• Next, craft a plan to enlighten the entire organization about security practices. For instance, take email security–easily grasped by the masses, for who hasn’t received the dreaded phishing email? Use relatable experiences to help illuminate the path forward as you consider how to make murkier realms–like identity–more tangible. 
    • Find creative ways to integrate complex security concepts into security awareness training initiatives. You could, for example, show the consequences of neglecting the principle of least privilege by painting a vivid picture of the mayhem unleashed by an employee with unfettered access to the general ledger. The specter of unbridled power and the inability to detect mischief should send shivers down their spines. 
    • But beware of the pitfalls of scare tactics. Such methods rarely enlighten and may breed distrust among your employees. Instead, educate your internal stakeholders on insider threats without sowing the seeds of suspicion, lest you transform your workplace into a den of paranoia.  
  2. Come up with standardized ways to communicate
    • Standardized communication is an elusive tune in the cacophonous realm of security. For many, a shared lexicon of terms remains a distant dream, particularly in the murky waters of identity management. 
    • The task often lies in conveying these cryptic concepts to board members, who often grasp rudimentary notions of logging into apps without understanding the intricate reality. Consider the term “entitlement,” a shape-shifting beast masquerading as a role, a policy, or a dozen other guises, depending on the organization. Such ambiguity makes conversing with the board an arduous undertaking. 
    • To triumph in this linguistic labyrinth, agree on a shared lexicon of terms–including a definition of Zero Trust–and put it in writing so employees can access it in times of doubt or confusion. For in the chaos of cybersecurity, clarity is a beacon of hope.  
  3. Admit that Zero Trust is a money pit
    • On the surface, Zero Trust is an alluring siren of the cybersecurity seas, seducing decision-makers with its musical promise of impenetrable defenses. Yet, beneath its captivating façade lies a ravenous money pit.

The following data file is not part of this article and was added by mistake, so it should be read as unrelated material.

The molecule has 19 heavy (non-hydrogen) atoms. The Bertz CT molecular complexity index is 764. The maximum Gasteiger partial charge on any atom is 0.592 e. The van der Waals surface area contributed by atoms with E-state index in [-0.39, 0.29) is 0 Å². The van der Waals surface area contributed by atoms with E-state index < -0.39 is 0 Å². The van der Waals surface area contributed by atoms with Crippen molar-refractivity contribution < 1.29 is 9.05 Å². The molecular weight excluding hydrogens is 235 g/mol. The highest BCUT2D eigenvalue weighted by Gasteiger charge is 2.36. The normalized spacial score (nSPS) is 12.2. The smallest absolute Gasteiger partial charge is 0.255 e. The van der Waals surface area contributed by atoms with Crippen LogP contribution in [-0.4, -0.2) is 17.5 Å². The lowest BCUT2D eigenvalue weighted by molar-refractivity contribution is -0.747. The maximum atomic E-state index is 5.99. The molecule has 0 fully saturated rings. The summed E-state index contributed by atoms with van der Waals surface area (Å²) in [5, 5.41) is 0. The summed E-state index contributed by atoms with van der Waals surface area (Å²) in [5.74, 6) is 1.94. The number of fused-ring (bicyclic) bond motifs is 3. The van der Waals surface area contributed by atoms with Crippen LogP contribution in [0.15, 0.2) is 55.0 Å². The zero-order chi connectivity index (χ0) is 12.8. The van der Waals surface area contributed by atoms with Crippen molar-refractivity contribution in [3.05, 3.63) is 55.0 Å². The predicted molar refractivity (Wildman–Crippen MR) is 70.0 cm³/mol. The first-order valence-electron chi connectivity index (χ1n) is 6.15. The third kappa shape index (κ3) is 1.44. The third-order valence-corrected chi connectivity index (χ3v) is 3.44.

• Cunning security solution providers have masterfully marketed Zero Trust, profiting from its irresistible appeal. Now, this once-noble concept fetches top dollar, with certification tiers to boot. What begins with network perimeter monitoring and firewalls soon morphs into a ravenous beast, demanding VPNs, endpoint clients, and vulnerability management with no end in sight. But if everything is a Zero Trust strategy, then nothing is. 
    • Thus, pursuing this enigmatic Zero Trust ideal becomes a Sisyphean ordeal, with ever-receding goalposts. In the face of such endless expenses, consider a more cost-effective tool that strengthens your security posture without emptying your proverbial pockets.  

How Clarity Security can help 

Like a shiny object, the Zero Trust security model has boardrooms captivated. The main problem? It often creates more confusion than clarity–drawing people in and casting its spell of simplicity without ever being fully understood.  

Solving the problem of Zero Trust requires powerful, intuitive security solutions that empower cybersecurity teams to manage permissions, enforce policies and meet compliance requirements—regardless of the size or experience of your security team.  

Clarity Security is an easy-to-use identity governance platform that helps organizations reduce risk in real time while saving time, money, and effort.  

Streamline app access requests by managing licenses, entitlements, and more all in one place.  

Keep your organization safe by automatically removing access for high-risk or recently terminated employees.  

Make sure users have the right level of access with an intelligent system that manages role-based access controls for you.  

Easily create and share user access reports, fix access issues based on manager feedback, and much more.  

Find out how Clarity Security helps teams eliminate confusion around Zero Trust by taking simple steps toward eliminating threats and non-compliance.